Par le R.P. Joseph Francois Lafitau> la Compagnie 
de Jesus. (2 Vols.) Paris, 1733. 

Padre Joam de Lucena- Historia da vida do Padre 
Francisco de Xavier, e do que hzerao na India os mais 
Religiosos da Companhia de Jesu. Lisboa, 1600. 

Joan- Petri Maffeiit Bergomatis, e Societae Jesv, 
Historiafvm Indicarvm Lifari XVI Selectarvm, item, ex 
India Epistolarvm Lilri IV. Accessit Ignatii Loiolae vita. 
Coloniae Agripinae, 1590. 

Delle Missioni de Padri della Compagnia de Giesv 
Nella Provincia del Giappone, e particolarmente di quella di 
Tun^ino. Libri cinque, del P. Gio ^ Filippo de Marini 
della medesima Compagnia. Alla Santita di ^S. Alessandro 
PP. Settimo. Roma, 1663. 

Mirza Ibrahim Zabiri Tarikhi Bijapur Mussammi 
beh Basatin-uS'Salitin [In Penianj. Hyderabad, 1st edition 



The Anguttara-Nikaya. Edited by the Rev, Richard 
Morrisi m.a., ll.d. (S Vols.) London, 1885<1900. 

Tractados Delas Drogas, y Medici nas de las Indias 
Orientales, con sus Plantas debuxadas al biuo for Christoual 
Acosta medico y cirujano que las vio ocularmente. En el 
qual se verifica mncho de lo que escreuio el Doctor Garcia 
de Orla-Burgos. 1578. 

Scenes and characters from Indian History, As des- 
cribed in the works of some old masters. Compiled and 
edited with historical and explanatory notes by C- H* Payne- 
Oxford 1925. 

Vita Ignatii Loiolae et Rerum Societatis Jesu Historia 
auctore Joanne Alphonso de Polanco ejustem Societatis 
sacerdote. (6 vols.) Matriti, 1894-8. [Chronicon, s, 

Ethiopia Oriental por Fr. Joao doa Santos* (2 Vols. 
Lisboa, 1891. 

Oriente Conquistado a Jesus Christo pelos Padres da 
Companhia de Jesus da Provincia de Goa...Ordenada pelo 
P* Francisco de Souza Religioso da mesma Compahia 
segunda Edi 9 ao por un Presbytero da Companhia de Jesus. 
(2 Vols.) Bombaim, 1881. 

Societas Jesu usque ad Sanguinis et Vitaei profusionem 
Militans in Europa, Africa, Asia et America contra Gentiles Deo, Fide, Ecclesia, Pietate. Sive Vita et Mors 
eorum qui ex Societate Jesu in causa hdei, virtutis propug-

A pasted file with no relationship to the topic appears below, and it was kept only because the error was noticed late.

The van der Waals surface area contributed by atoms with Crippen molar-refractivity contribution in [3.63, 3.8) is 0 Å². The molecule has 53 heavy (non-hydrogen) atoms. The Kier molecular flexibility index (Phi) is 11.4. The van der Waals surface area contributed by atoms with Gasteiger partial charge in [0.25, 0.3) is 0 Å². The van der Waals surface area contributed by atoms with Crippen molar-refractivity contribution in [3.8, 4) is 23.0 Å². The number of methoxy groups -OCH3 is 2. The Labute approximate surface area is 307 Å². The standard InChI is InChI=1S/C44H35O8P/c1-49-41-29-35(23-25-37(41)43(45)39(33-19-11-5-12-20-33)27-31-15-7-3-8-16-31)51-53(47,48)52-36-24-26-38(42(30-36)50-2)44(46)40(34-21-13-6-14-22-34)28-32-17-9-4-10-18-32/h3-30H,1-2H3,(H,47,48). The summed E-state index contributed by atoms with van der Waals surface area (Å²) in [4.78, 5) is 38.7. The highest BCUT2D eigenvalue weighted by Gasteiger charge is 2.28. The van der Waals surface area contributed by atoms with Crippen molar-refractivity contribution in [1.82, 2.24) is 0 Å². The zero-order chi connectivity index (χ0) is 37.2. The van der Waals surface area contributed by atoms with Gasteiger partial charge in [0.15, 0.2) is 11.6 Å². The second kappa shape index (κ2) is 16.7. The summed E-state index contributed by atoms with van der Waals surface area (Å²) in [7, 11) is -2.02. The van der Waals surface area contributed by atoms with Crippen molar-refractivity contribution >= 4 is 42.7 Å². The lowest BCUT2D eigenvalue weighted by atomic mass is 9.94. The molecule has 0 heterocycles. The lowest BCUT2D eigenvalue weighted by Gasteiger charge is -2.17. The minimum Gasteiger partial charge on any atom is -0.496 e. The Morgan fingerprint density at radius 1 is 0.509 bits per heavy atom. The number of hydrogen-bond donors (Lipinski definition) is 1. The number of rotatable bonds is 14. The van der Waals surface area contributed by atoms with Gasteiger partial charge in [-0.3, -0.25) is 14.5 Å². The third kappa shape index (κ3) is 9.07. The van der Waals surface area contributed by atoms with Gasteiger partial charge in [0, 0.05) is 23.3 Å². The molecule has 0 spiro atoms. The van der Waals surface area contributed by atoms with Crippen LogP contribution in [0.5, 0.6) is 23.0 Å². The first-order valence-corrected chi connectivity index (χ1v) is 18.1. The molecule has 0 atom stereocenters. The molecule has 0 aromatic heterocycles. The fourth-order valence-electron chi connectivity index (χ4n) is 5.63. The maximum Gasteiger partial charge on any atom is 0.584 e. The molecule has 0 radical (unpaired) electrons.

natae violenta morte toto orbe sublati sunt. Auctore R. Patre 
MathiaTanner e Societate Je'su. Pragae, 1675. 

Oriental Historical Manuscripts in the Tamil Language : 
Translated; With annotations. By Willinm Taylori 
sionary. In two volumes. Madras, 1835. 

Horatii TurselHnr'e Societate Jesu De Vita S. Francisci 
Xaverii, qui primus e Societate Jesu in Indiam etjaponiam 
Evangelium invexit, Libri Sex, ab Auctore' aucti & 
recogniti. Juxta Editiodem Antverpiensem anni MDCXCVI 
quam emendatissime editi. Augustae Vindelicorum, 1797. 

Conquista Temporal e Espiritual de Ceylao ordenada 
pelo Padre Fornao ^ Quoyjroz> da Companhia de Jesus, da 
Provincia de Goa. Com muytas outras proueytozas noticias 
pertencentes A Disposifao, e Gouerno do Estado de India. Em 
Lisboa no ano... Colombo, 1916. 

Ragvagli d' Alcvne Mi^ioni Fatte Dalli Padri della 
Compagnia di Giesvn nell' ladie Orientali, cioe nelle Provincia 
^i Goa, e Coccino, e nell* Africa in capo verde. Roma, 1615. 


F. Tradition 

(«) Wwh 

The Wars of the Rajas, being the History of Ananta- 

? irani. Written in Telugu, in or about the years 1750<1810^ 
ranslated into English, «tby Charles Philip Brown* 
Madras, 1853. '■*.> 

Reports on Sanskrit manuscripts in Southern India. By 
E* Hultzchsi rH. o. (3 vols.) Madras, 1895*1896. 

Sources of Vijayanagar History, Selected and Edited for 
the University, by S* Krishnaswami Aiyangari x. *• 
Madras, 1919. 

The Mackenzie Collection. A Descriptive Catalogue of 
the Oriental Manuscripts, and other articles illustratives of the 
Literature, History, Statistics and Antiquities of the South of